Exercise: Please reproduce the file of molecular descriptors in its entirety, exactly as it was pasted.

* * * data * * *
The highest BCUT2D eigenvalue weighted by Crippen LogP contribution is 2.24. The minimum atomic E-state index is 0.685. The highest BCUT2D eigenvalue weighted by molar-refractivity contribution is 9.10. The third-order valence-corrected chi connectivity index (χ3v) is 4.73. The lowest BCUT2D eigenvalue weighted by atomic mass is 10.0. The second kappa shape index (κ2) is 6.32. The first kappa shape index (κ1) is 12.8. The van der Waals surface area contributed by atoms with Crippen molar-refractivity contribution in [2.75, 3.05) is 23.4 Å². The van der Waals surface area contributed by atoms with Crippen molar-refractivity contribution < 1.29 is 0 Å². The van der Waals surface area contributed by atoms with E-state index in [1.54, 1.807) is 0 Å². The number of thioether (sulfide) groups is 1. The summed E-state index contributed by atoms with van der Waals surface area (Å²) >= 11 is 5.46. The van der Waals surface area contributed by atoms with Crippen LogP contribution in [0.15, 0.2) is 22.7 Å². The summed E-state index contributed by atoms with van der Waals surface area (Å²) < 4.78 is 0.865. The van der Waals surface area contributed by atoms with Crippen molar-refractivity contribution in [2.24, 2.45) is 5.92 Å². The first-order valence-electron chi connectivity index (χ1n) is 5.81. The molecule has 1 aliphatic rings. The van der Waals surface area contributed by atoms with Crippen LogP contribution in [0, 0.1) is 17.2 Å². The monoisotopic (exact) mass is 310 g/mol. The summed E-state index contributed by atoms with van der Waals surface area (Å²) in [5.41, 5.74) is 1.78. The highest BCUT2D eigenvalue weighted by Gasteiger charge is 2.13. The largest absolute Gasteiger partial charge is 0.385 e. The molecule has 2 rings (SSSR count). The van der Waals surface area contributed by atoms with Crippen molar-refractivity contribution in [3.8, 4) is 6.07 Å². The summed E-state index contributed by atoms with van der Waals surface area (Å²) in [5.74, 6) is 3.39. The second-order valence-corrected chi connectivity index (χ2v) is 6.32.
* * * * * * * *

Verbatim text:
The highest BCUT2D eigenvalue weighted by Crippen LogP contribution is 2.24. The minimum atomic E-state index is 0.685. The highest BCUT2D eigenvalue weighted by molar-refractivity contribution is 9.10. The third-order valence-corrected chi connectivity index (χ3v) is 4.73. The lowest BCUT2D eigenvalue weighted by atomic mass is 10.0. The second kappa shape index (κ2) is 6.32. The first kappa shape index (κ1) is 12.8. The van der Waals surface area contributed by atoms with Crippen molar-refractivity contribution in [2.75, 3.05) is 23.4 Å². The van der Waals surface area contributed by atoms with Crippen molar-refractivity contribution < 1.29 is 0 Å². The van der Waals surface area contributed by atoms with E-state index in [1.54, 1.807) is 0 Å². The number of thioether (sulfide) groups is 1. The summed E-state index contributed by atoms with van der Waals surface area (Å²) >= 11 is 5.46. The van der Waals surface area contributed by atoms with Crippen LogP contribution in [0.15, 0.2) is 22.7 Å². The summed E-state index contributed by atoms with van der Waals surface area (Å²) < 4.78 is 0.865. The van der Waals surface area contributed by atoms with Crippen molar-refractivity contribution in [2.24, 2.45) is 5.92 Å². The first-order valence-electron chi connectivity index (χ1n) is 5.81. The molecule has 1 aliphatic rings. The van der Waals surface area contributed by atoms with Crippen LogP contribution in [0, 0.1) is 17.2 Å². The monoisotopic (exact) mass is 310 g/mol. The summed E-state index contributed by atoms with van der Waals surface area (Å²) in [5.41, 5.74) is 1.78. The highest BCUT2D eigenvalue weighted by Gasteiger charge is 2.13. The largest absolute Gasteiger partial charge is 0.385 e. The molecule has 2 rings (SSSR count). The van der Waals surface area contributed by atoms with Crippen molar-refractivity contribution in [3.8, 4) is 6.07 Å². The summed E-state index contributed by atoms with van der Waals surface area (Å²) in [5.74, 6) is 3.39. The second-order valence-corrected chi connectivity index (χ2v) is 6.32.